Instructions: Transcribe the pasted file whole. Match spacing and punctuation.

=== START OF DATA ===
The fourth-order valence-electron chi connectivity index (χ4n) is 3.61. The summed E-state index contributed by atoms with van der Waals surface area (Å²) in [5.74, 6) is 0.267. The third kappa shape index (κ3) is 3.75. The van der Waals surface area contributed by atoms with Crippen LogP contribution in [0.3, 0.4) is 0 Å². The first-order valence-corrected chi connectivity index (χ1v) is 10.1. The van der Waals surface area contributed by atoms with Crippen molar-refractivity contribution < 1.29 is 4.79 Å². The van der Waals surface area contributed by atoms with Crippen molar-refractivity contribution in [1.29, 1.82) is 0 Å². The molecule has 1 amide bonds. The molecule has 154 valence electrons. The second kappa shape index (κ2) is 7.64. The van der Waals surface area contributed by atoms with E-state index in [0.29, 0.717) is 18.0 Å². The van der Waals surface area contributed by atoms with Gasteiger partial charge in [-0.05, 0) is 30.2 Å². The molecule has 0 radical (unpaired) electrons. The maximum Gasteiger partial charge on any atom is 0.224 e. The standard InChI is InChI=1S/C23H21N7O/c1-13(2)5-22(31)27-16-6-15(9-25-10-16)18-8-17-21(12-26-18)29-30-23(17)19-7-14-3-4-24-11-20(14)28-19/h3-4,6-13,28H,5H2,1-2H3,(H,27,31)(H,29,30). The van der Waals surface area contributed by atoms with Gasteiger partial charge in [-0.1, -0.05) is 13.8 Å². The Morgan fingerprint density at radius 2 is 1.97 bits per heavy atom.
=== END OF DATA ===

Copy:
The fourth-order valence-electron chi connectivity index (χ4n) is 3.61. The summed E-state index contributed by atoms with van der Waals surface area (Å²) in [5.74, 6) is 0.267. The third kappa shape index (κ3) is 3.75. The van der Waals surface area contributed by atoms with Crippen LogP contribution in [0.3, 0.4) is 0 Å². The first-order valence-corrected chi connectivity index (χ1v) is 10.1. The van der Waals surface area contributed by atoms with Crippen molar-refractivity contribution < 1.29 is 4.79 Å². The van der Waals surface area contributed by atoms with Crippen molar-refractivity contribution in [1.29, 1.82) is 0 Å². The molecule has 1 amide bonds. The molecule has 154 valence electrons. The second kappa shape index (κ2) is 7.64. The van der Waals surface area contributed by atoms with E-state index in [0.29, 0.717) is 18.0 Å². The van der Waals surface area contributed by atoms with Gasteiger partial charge in [-0.05, 0) is 30.2 Å². The molecule has 0 radical (unpaired) electrons. The maximum Gasteiger partial charge on any atom is 0.224 e. The standard InChI is InChI=1S/C23H21N7O/c1-13(2)5-22(31)27-16-6-15(9-25-10-16)18-8-17-21(12-26-18)29-30-23(17)19-7-14-3-4-24-11-20(14)28-19/h3-4,6-13,28H,5H2,1-2H3,(H,27,31)(H,29,30). The van der Waals surface area contributed by atoms with Gasteiger partial charge in [-0.1, -0.05) is 13.8 Å². The Morgan fingerprint density at radius 2 is 1.97 bits per heavy atom.